Code Book versus Common Sense

You are inspecting in a humid or mixed climate area and the house is 75 years old and on a crawl space.

Recent upgrades have been made and code officials have correctly (by the local code book) approved a central air conditioning system installation. You find the crawl space ventilated, as locally required, and with batt insulation attached to the flooring. The crawl space is dry and has a properly installed vapor barrier. This area was inspected as a part of the upgrade permit and approved, as well.

When you inspect the crawlspace of the home that was built in 1935, you find that the walls and floor joists are damp to the touch and the space smells exceptionally musty and “dank”. You are able to see that the paper side of the insulation that is touching the flooring, above, shows signs of moisture staining as well.

Do you advise your client to violate the code requirements for that area and seal the crawlspace to keep the humid air from entering and condensing on the (now cooler than designed to be in 1935) floor? Do you pass this off to some kind of “specialist”? Do you ignore the problem, since it is all done according to the local code?

What would you do?

I would recommend sealing the Crawl space and add a dehumidifier if they have Elevated moisture reading .

I agree.

Now, let’s move ahead about five years when the house is up for sale, again.

Home inspector, Norm Newby, has just passed his NHIE “one size fits all” test and with his new license and CodeCheck book, arrives to the now empty house to inspect it for a new buyer. (Not picking on new inspectors, here…but using this example as one most likely to be referring to a book to determine what to write in a report.)

He finds the (now) dry crawlspace to be unvented which violates the local code.

What should he do?

Is the air being conditioned in the crawlspace?

Nope. It’s being conditioned in the air above the crawlspace. There is a thermal boundary between the crawlspace and the space above it.

Does the thermal boundary breath?

All do to some extent — but this one is no more than any other 75 year old floor over a crawlspace.

Then the inspector needs to write up the mold that will be in the crawlspace.

Do you agree, Roy?

Will there be “mold” in the dry crawlspace?

No active mould if we keep the humidity below 50% .There is mould every where . No moisture no high humidity no active mould… Roy

Is the dehumidifier still working?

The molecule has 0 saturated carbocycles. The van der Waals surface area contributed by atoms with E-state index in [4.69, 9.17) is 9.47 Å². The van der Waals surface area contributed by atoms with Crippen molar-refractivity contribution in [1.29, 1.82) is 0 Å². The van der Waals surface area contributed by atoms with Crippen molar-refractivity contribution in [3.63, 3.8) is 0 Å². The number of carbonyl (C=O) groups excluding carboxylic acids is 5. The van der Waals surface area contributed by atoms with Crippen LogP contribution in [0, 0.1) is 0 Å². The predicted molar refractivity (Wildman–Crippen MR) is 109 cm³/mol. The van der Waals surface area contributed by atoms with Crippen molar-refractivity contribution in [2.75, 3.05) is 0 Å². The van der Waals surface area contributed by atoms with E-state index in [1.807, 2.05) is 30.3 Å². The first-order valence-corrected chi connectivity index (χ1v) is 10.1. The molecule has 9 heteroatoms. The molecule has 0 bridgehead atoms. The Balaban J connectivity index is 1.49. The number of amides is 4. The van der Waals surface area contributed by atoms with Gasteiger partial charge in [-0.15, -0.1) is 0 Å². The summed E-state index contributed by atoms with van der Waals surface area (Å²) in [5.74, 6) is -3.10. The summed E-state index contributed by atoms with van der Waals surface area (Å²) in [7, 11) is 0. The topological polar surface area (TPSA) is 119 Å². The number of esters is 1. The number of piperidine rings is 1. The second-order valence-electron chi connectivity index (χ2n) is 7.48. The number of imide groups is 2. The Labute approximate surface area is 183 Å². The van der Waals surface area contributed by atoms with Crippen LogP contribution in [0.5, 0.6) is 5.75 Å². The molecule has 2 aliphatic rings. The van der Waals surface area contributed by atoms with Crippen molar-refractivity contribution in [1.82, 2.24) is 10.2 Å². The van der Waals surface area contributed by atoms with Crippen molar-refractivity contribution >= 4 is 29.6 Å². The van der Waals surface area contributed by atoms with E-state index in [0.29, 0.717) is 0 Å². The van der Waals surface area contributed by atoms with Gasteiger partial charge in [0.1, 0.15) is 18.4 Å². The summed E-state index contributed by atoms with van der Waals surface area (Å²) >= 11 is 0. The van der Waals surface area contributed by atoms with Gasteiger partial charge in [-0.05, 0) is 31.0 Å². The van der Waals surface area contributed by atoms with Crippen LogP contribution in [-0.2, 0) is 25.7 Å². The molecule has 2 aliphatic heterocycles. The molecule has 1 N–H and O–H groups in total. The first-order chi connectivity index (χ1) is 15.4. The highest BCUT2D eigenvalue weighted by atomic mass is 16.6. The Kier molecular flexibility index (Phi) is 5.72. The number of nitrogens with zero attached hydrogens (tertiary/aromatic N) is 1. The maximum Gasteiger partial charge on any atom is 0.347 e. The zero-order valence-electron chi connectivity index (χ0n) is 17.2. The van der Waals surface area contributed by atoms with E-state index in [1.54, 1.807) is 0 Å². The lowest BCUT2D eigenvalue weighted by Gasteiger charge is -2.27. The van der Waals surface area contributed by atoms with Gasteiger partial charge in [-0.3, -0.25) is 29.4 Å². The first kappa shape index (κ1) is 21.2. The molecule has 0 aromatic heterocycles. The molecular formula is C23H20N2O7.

Is it a commercial model?
Does the crawlspace have the vapor barrier installed everywhere?
What is the wood moisture and what month of the year is it?
With all of the above info, the report would vary depending on the sum total.

Some basics on this subject:

Never close off a crawlspace without proper methods.
Technically the vapor barrier needs to be sealed/caulked and run up most of the height of the foundation and piers also. A dehumidiifer is not required but necessary when the vapor barrier is not installed to meet the entire closed crawlspace methods.

Retrofit closed crawlspaces are allowed to leave the insulation at the floor as opposed to the foundation walls. Just inspected one today (sealed not conditioned) and it was bone dry and nice.

The crawlspace will not be dry. Moisture will rise from the soil and condense on your thermal barrier and drip back down. In Missouri, the humidity in the crawlspace would be above 60% on the good days.

If this (the walls and floor joists are damp to the touch and the space smells exceptionally musty and “dank”. You are able to see that the paper side of the insulation that is touching the flooring, above, shows signs of moisture staining as well.) is no longer present, no other moisture related issues were found, he should report nothing.

Read the first post.

This is a home about 60~ years old 20 feet from the river 8 feet about the river .
No signs of Mould Moisture and not sealed from the ground . Not vented and not well sealed .
This is the only log Chinked Home I have done .

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Okay, I am going get pass your first three posts that in reality does not make sense.

I do not know of any code that allows unvented crawlspaces unless they are conditioned. So if the unvented crawlspace is not conditioned, I would make note of it.

I agree.

But won’t the second inspector’s code book tell him that the crawlspace should be vented? Would he not identify a code non-compliance as being a “material defect” and recommend compliance, thus re-opening the vents? He is not aware of the history.

I am not a code inspector .
If like this home it is dry and has been forever why would I even think of telling the person they need to Vent it .

… Roy If it is not broke why fix it…

Sometimes Common Sense prevails. :smiley:

Install a thermal barrier right under the floor and then check for moisture after a year.